Thanks to Ruth Richards for this addition to The Forgotten series. You can read more of Ruth’s writing here [Ed].
Another year, another Oscar’s ceremony has come and gone. I can’t claim that I pay particularly close attention, but I was very excited to see the nominees for this years Best Animated Feature Film at the Oscars. The range of animation styles on show, from the hand-drawn grace that is The Tale of the Princess Kaguya, the quirky stop-motion of The Boxtrolls and even Disney’s Big Hero 6 (the eventual winner) – make for an impressive group of films. I can honestly say I’ve enjoyed every one of the nominees I’ve seen, but it’s the one I haven’t seen that I’m most looking forward to…
Tom Moore and Paul Young’s Song of the Sea had only just seen a US release when the nominations were announced, and is yet to see a release in Australia. The story of Saoirse, the last of selkies (women of legend who can transform into seals) looks visually stunning, and has already been nominated for a number of accolades, including a César award. It was always going to be the underdog of the awards race, but it is heartening to see such a wide range of nominees from around the world in this particular category. The recognition of animation as an art from and as an integral aspect of cinema continues to grow.
It is Moore’s first feature film that I intend to talk about today, however. The Secret of Kells was nominated for the Best Animated Feature Award in 2009, the year that Pixar’s Up took home the honour. Moore, part of the Irish Animation studio Cartoon Saloon, brings a unique style and feel to the film – a beautiful, traditionally animated aesthetic, vibrant colours, memorable characters and a story that blends fantasy and history in a way that makes for a truly captivating experience.
Set in medieval Ireland, the film follows Brendan (Evan McGuire), a young monk living at the Abbey of Kells, under the care of his uncle, the Abbot Cellach (Brendan Gleeson). While his uncle is intent upon building a great wall to protect the residents of Kells from the invading Viking forces, Brendan is much more interested in the art of Illumination – illustrating and bringing to life the gospels of the Bible. His imagination is fired by the arrival of Brother Aiden (Mick Lally), a master illuminator who carries with him the Book of Iona – a book that is to “turn darkness into light….” Much to the Abbot’s dismay, Aiden enlists Brendan’s help to complete the book and in his quest to help Aiden, Brendan encounters creatures and has adventures he never previously dreamed of, encountering demons, dark forces, and a strange, fairy-like girl named Aisling.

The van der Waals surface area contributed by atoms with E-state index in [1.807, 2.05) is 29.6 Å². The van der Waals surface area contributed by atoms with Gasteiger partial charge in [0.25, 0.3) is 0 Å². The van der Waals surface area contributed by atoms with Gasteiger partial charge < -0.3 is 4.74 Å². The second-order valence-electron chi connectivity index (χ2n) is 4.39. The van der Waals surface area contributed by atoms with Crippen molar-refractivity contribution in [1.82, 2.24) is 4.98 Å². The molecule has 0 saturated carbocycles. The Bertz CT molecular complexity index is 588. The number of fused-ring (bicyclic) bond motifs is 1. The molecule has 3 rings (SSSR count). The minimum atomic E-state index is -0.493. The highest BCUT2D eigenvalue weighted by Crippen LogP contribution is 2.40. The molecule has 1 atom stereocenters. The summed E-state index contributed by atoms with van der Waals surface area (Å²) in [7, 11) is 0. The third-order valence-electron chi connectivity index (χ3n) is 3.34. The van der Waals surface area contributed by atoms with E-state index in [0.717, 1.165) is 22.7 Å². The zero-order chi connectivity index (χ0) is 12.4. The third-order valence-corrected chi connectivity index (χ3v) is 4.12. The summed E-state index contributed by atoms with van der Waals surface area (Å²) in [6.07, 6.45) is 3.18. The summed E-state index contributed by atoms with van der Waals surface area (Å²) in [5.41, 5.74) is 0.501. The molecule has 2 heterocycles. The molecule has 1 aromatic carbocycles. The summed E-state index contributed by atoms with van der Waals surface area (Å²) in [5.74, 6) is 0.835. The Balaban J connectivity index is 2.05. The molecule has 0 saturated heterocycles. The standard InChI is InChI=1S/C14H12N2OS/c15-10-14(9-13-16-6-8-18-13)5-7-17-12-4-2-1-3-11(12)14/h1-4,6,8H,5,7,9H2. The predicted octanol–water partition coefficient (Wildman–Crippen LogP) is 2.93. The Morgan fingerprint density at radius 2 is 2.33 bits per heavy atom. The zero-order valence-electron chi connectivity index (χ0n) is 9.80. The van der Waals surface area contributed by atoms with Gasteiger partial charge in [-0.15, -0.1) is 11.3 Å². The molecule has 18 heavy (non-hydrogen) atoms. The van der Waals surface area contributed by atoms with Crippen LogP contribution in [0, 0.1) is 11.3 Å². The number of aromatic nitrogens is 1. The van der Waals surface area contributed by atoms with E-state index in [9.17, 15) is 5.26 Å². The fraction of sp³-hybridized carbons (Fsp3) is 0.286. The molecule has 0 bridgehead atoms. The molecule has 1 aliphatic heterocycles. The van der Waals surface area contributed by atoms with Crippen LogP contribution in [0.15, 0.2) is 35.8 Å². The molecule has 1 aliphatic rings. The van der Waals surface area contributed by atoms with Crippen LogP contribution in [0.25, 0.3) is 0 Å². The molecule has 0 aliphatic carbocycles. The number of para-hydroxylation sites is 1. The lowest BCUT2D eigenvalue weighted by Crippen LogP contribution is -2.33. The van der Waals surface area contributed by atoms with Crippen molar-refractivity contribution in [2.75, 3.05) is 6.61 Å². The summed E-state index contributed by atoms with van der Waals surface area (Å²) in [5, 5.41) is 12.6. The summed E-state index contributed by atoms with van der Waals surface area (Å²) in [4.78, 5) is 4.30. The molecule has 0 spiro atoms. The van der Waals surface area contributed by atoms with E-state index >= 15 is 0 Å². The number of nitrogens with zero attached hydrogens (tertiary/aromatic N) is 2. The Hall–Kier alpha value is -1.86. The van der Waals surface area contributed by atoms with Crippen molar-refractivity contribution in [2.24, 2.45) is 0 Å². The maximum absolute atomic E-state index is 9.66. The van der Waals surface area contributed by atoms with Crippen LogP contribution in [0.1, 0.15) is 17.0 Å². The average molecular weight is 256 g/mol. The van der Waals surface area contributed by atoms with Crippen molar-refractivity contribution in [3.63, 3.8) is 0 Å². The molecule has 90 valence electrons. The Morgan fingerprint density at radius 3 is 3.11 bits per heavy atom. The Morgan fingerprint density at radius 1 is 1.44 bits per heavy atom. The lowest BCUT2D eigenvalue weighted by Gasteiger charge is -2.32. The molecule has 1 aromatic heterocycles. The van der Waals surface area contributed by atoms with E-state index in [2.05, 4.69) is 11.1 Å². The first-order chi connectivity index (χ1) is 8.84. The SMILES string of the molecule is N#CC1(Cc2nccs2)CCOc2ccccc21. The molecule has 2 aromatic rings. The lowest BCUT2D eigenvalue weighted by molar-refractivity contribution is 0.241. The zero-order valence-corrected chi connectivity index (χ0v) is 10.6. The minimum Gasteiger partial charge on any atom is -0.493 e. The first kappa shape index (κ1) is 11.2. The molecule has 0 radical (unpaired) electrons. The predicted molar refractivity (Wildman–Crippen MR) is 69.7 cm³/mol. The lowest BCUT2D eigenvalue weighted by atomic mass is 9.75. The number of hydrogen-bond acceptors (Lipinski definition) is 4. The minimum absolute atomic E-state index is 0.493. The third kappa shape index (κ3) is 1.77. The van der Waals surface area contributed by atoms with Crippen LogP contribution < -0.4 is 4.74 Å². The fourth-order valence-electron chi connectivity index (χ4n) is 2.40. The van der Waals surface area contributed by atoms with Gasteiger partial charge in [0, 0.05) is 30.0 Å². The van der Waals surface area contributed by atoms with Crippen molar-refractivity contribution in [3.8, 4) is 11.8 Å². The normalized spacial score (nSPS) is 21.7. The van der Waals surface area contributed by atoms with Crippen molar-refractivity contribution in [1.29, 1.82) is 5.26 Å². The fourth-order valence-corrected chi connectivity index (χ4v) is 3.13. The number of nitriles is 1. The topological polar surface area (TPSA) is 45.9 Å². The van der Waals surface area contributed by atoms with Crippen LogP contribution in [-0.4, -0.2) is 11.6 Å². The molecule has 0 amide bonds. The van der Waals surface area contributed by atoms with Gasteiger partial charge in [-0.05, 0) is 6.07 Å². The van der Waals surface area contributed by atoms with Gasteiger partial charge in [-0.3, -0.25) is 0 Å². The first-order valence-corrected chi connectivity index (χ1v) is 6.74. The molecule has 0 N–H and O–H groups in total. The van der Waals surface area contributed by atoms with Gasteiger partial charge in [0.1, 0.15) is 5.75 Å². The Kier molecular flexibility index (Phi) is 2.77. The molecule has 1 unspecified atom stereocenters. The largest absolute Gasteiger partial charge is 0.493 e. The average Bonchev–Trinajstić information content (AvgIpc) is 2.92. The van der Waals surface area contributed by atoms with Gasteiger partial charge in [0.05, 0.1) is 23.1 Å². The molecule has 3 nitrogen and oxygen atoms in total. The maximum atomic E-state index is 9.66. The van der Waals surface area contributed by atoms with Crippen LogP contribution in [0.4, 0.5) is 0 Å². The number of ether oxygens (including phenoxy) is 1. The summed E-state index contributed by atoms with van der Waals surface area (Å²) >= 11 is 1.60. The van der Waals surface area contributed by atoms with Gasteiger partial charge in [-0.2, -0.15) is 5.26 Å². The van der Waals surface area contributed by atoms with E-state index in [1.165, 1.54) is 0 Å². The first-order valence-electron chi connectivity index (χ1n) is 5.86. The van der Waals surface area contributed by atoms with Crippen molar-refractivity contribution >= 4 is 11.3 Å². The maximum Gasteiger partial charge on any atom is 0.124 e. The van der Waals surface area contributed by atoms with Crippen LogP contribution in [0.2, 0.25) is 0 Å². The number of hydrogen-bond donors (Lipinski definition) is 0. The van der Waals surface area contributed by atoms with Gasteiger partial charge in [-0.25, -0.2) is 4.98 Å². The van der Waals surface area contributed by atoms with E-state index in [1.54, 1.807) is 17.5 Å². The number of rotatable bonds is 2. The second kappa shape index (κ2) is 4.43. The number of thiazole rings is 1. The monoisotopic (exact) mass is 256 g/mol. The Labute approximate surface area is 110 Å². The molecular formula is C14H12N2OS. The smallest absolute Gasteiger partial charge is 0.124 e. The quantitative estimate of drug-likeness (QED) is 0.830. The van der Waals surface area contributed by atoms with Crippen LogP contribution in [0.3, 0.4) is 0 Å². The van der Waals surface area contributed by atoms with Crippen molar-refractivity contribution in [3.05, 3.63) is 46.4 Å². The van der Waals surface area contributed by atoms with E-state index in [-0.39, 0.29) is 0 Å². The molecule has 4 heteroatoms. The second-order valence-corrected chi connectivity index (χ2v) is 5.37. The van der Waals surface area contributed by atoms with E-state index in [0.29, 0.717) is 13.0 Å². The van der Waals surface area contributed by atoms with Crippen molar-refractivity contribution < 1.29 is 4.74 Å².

The Book at the centre of the film is based on a real artefact – ‘The Book of Kells’ rests in Dublin at the Trinity College Library, and here Moore gives the story of it’s creation a fantastical twists. The art of the film is very much in line with medieval drawings and tapestries, and clearly inspired by the great illuminators of old. It is one of the more gorgeous films you can ever see. Rich greens, blues and reds colour the world of the film, distinguishing between the magical world of the forest beyond the Abbey’s walls and the ‘real’ world within the Abbey, and the destructive force of the Vikings.
What truly makes the film special is the strength of its story and characters. Seeing things from Brendan’s point of view, everything from the forest to the illustrations of the book is endowed with a sense of wonder. A highly curious character with a vivid imagination, we are continuously pondering the question, ‘Is what Brendan seeing real, or the dreams of a young boy?’ Is the magic really happening, or part of a story that a young boy weaves in his own mind? Everything is integrated into the film so well, that it hardly matters if we never really get an answer. The Abbot, wonderfully voiced by Gleeson, brings a wonderful sense of depth and gravity to the film. His is a wonderfully complex and deeply sympathetic character, with more to him than there at first appears.
This is a film of nuance. At times dark, and even scary, while at others filled with a sense of lightness and joy, every watch reveals something new, and brings new depth to the story.
By Ruth Richards
Follow Ruth on Twitter @RuthElizabeth_R